Almost two years to the day he first started growing out his hair, Washington Redskins running back Roy Helu Jr. last week cut off his signature ponytail in favor of a more high-and-tight look.
Admitting that he’s going to miss his long hair at times, Helu Jr.’s decision to cut hair goes much deeper than fashion choice.
Before the start of this season, the Nebraska product had considered cutting it off to ensure opponents wouldn’t drag him down by his ponytail.
But, when offseason workouts really ramped up and the birth of his son came, there simply wasn’t time to see a barber.
“My wife came up with the great idea that we should cut it when the baby comes – our first child – because she wanted to cut her hair as well,” Helu Jr. told Redskins.com’s Andrew Walker. “So, time comes around and we get to out young boy being born, and I have to leave a couple days later, so baby’s still in the hospital and we end up not cutting our hair mostly because time restraints.”
His wife and he came up with a different plan instead — grow out their hair until October and then donate it to breast cancer patients.
“We came up with just a better idea to cut it and donate it for breast cancer awareness month for the NFL and that was during this past month in October,” he said. “And we waited until the very end of October, which was this past weekend, to cut it. My wife did her due diligence for both of us and we decided to donate through Painting Pro V and they partner with American Cancer Association and the minimum is eight inches of hair.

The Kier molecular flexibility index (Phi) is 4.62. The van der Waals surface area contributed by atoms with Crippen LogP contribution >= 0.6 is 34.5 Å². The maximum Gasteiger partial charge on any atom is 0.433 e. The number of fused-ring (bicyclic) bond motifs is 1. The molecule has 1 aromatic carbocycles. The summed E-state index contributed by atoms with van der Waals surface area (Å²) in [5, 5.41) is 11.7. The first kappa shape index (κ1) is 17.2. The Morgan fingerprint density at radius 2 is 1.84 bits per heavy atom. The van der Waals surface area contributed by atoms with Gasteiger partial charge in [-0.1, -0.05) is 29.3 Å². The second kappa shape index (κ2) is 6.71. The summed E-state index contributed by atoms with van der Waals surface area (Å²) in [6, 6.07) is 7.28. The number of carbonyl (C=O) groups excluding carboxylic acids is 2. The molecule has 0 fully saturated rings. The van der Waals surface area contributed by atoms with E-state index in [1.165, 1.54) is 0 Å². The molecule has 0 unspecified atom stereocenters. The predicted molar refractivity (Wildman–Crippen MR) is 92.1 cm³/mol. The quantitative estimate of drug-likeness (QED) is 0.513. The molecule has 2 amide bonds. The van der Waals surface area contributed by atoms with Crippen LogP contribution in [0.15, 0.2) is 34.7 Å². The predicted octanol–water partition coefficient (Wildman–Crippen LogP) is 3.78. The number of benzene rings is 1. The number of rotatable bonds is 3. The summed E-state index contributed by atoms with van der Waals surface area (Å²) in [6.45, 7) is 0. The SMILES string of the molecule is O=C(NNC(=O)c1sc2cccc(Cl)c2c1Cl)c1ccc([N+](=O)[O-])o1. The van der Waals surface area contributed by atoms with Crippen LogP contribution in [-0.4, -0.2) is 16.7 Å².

“It goes directly to patients who are women who’ve had cancer of some sort who cannot grow their hair back.”
Helu Jr.’s hope is that his donation will bring joy to those battling breast cancer and may not be able to grow their own hair.
“There’s a sense of fulfillment in knowing that this hair will go to hopefully offer a glimpse of hope in some way to a woman who can’t grow her hair all the way back,” he said. “And also knowing that you’re getting in on something bigger than yourself. There’s already an organization set up where it’s as easy as you cutting your hair you’ve grown and sending it off. It’s nice.
“I’m always talking to my wife and she was debating whether to go really short or not and I said ‘You can always grow your hair back,’ and the women who’ve gone through a terminal illness, specifically cancer, they don’t really have that opportunity. She went short. It’s something that was easy for us.”
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